"I’m going to be right over there," the man said, pointing at a telephone booth near the corner. "If he tells me the room’s been rented, I’ll bring the money back and see if I can help you find some other place to stay. But if the room’s available, I’ll tell him you’ll take it."

"Thank you," Tricia said. She watched him run into the booth, pick up the receiver, wait while his call was put through, and then talk excitedly for a few moments. While he was doing that, she tucked the typewriter case under one arm and lifted the two suitcases, one in each hand, as Coral had. It was a struggle for her—she didn’t have Coral’s build or her strength—but she could manage it if she had to. By the time she’d wrestled the bags down to the sidewalk, the man was bounding back to her, a grin on his face.

"It’s all set," he said. "But he says you have to get there immediately, there’s someone else looking the room over right now."

"Will you come with me?" Tricia said. "I hate to ask, but with all this to carry..."

"I wish I could," he said. "But he insists I deposit the money today, and the banks close at three. Perhaps I can put you in a taxi?"

She stiffened. "I’m afraid I can’t afford—"

The man’s eyes sparkled. "Here." He handed her back one of her dollar bills. "Don’t tell the old man."

He stepped into the street and flagged down the first checker cab he saw, shoved her bags into the back seat and closed the door firmly once she was inside. She leaned on the open window, stuck her head out. "I can’t tell you how much I appreciate your help," she said.

"It’s no problem," the man said.

"It’s funny," Tricia said, "I don’t even know your name."

"It’s Carter," he said, quickly enough. Then he seemed to have to pause to think for a second. "Carter Blandon." But before she could remark on the peculiarity of a man not remembering his own last name, the cab had already pulled away from the curb and was racing uptown.


The driver pulled up alongside the Klondike Arms, helped her out with her bags, gave her back two dimes in change from the dollar she presented and touched his cap in a casual salute when she returned one as a tip. Then he was gone and Tricia was left to maneuver her bags through the building’s revolving door on her own.

It didn’t look like any hotel she’d ever seen in the movies or on television, never mind the two they had back in Aberdeen. The lobby was dark and narrow; there was no place to sit; there were no bellboys pushing luggage carts, no potted plants for atmosphere, no concierge’s desk, no registration window. Instead, there was only a standing ashtray between a pair of elevator doors at the room’s far end and a large board on the wall, under glass. Rows of metal letters behind the glass spelled out what appeared to be the names of firms:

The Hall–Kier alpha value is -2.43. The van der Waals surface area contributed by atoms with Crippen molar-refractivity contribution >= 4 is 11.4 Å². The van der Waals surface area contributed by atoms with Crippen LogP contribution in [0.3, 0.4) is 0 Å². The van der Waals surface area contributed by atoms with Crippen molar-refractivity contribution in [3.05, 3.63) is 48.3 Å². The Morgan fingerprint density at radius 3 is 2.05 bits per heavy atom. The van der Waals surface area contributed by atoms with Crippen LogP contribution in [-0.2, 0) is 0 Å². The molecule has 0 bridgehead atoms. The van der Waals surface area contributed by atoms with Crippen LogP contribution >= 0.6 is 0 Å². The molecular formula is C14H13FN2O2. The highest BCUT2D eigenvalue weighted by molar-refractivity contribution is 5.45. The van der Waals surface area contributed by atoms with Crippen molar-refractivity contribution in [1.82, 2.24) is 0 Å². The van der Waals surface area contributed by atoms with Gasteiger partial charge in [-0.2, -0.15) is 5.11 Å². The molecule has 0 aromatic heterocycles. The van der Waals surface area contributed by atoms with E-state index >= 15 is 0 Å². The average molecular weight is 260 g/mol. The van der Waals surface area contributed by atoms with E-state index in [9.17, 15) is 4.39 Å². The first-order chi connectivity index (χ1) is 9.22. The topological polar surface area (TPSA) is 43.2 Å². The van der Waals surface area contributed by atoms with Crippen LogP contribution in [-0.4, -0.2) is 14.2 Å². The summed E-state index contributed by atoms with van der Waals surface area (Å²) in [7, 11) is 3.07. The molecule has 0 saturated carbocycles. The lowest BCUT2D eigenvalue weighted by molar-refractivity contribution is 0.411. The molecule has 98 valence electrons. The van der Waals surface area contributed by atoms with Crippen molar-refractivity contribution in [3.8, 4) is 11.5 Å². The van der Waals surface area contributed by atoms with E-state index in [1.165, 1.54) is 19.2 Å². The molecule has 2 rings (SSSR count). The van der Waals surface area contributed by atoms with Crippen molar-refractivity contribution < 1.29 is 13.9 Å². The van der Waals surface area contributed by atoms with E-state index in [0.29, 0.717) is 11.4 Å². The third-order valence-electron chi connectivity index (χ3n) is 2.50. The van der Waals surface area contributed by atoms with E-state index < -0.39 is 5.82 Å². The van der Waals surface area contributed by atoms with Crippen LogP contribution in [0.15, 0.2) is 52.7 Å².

CATALONIA FOOTWEAR...................213



HARD CASE CRIME, INC. .................315


LERNER CASUAL WEAR....................815

...and so on, through WHITEMAN AND SON, DDS in 404 and something merely called ZIEGLER in 1111.

Beside the board, screwed tightly to the wall, was an angled metal dispenser containing a stack of business cards for anyone to take. Tricia took one and compared it to the one Carter Blandon had handed her. It was identical.

A residential hotel for unaccompanied young women? This was an office building! And the worst sort, by all appearances, the sort that rented tiny airless suites to desperate businessmen and get-rich-quick schemers—she knew the sort, she’d seen them often enough in the movies, read about them in the two-bit crime novels they sold in every drugstore.

The louse! The dirty...dirty...rat! To take a woman’s money like that, to pretend fellow-feeling and kindness and generosity only as a pretense for stealing from her! Tricia found the man’s audacity breathtaking, literally—she found she had to sit down on one of her suitcases and make an effort to breathe. And now the feeling of panic she’d quelled earlier returned, and the sob with it. She was alone in New York City and very nearly penniless, with three heavy bags and no place to stay and a sister who had fallen into god only knew what sort of depravity—but not far enough into it that she was willing to share it with Tricia. Because the sad truth was, if she’d offered it to Tricia now, Tricia would have said yes. However bad things were in Coral’s life, they could hardly be worse than Tricia’s situation was right now.

She couldn’t even return home as Coral had urged her to do—she didn’t have the train fare.

She wiped her eyes on a handkerchief she retrieved from her purse, then got up and hefted her bags once more.

It was three in the afternoon and slowly but surely night was coming. She had to take care of herself—no one else was going to. With her free elbow she jabbed the elevator call button, and while she waited for the car to arrive she scanned through the building’s list of tenants once more. A place to stay and a way to pay for it—that’s what she needed. And the latter, at least, meant getting a job. Not a month from now—now.

She was no dentist, no lawyer, didn’t know what a ‘notion’ or ‘sundry’ might be. Her knowledge of fashion was, as mama never hesitated to tell her, a disaster, and the only importing she’d ever done involved bringing herself from South Dakota to Manhattan.

But she could move.

When the elevator door slid open and the wizened operator on a stool inside drew back the metal accordion-fold gate, she lugged her bags inside, deposited them on the floor, and met his flinty stare with one of her own.

"Third floor," she said. "And step on it."

Copyright © 2008 by Winterfall LLC.